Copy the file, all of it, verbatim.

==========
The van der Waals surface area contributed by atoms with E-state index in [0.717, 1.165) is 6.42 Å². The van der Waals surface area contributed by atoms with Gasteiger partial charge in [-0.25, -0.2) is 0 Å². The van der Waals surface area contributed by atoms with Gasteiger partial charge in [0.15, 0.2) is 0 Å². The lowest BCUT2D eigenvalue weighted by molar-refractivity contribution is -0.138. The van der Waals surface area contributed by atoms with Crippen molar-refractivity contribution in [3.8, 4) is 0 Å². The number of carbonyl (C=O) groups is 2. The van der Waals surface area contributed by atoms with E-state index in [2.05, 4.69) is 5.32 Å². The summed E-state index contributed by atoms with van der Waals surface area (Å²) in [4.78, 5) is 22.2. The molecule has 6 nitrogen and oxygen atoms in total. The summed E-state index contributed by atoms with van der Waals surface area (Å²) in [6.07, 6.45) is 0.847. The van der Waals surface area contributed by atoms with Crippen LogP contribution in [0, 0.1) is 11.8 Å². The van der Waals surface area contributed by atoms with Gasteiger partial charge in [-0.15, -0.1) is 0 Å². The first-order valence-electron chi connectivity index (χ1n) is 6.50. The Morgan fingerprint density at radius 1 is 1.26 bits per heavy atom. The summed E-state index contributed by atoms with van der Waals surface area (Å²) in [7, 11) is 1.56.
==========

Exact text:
The van der Waals surface area contributed by atoms with E-state index in [0.717, 1.165) is 6.42 Å². The van der Waals surface area contributed by atoms with Gasteiger partial charge in [-0.25, -0.2) is 0 Å². The van der Waals surface area contributed by atoms with Gasteiger partial charge in [0.15, 0.2) is 0 Å². The lowest BCUT2D eigenvalue weighted by molar-refractivity contribution is -0.138. The van der Waals surface area contributed by atoms with Crippen molar-refractivity contribution in [3.8, 4) is 0 Å². The number of carbonyl (C=O) groups is 2. The van der Waals surface area contributed by atoms with E-state index in [2.05, 4.69) is 5.32 Å². The summed E-state index contributed by atoms with van der Waals surface area (Å²) in [4.78, 5) is 22.2. The molecule has 6 nitrogen and oxygen atoms in total. The summed E-state index contributed by atoms with van der Waals surface area (Å²) in [6.07, 6.45) is 0.847. The van der Waals surface area contributed by atoms with Crippen LogP contribution in [0, 0.1) is 11.8 Å². The van der Waals surface area contributed by atoms with Gasteiger partial charge in [-0.15, -0.1) is 0 Å². The first-order valence-electron chi connectivity index (χ1n) is 6.50. The Morgan fingerprint density at radius 1 is 1.26 bits per heavy atom. The summed E-state index contributed by atoms with van der Waals surface area (Å²) in [7, 11) is 1.56.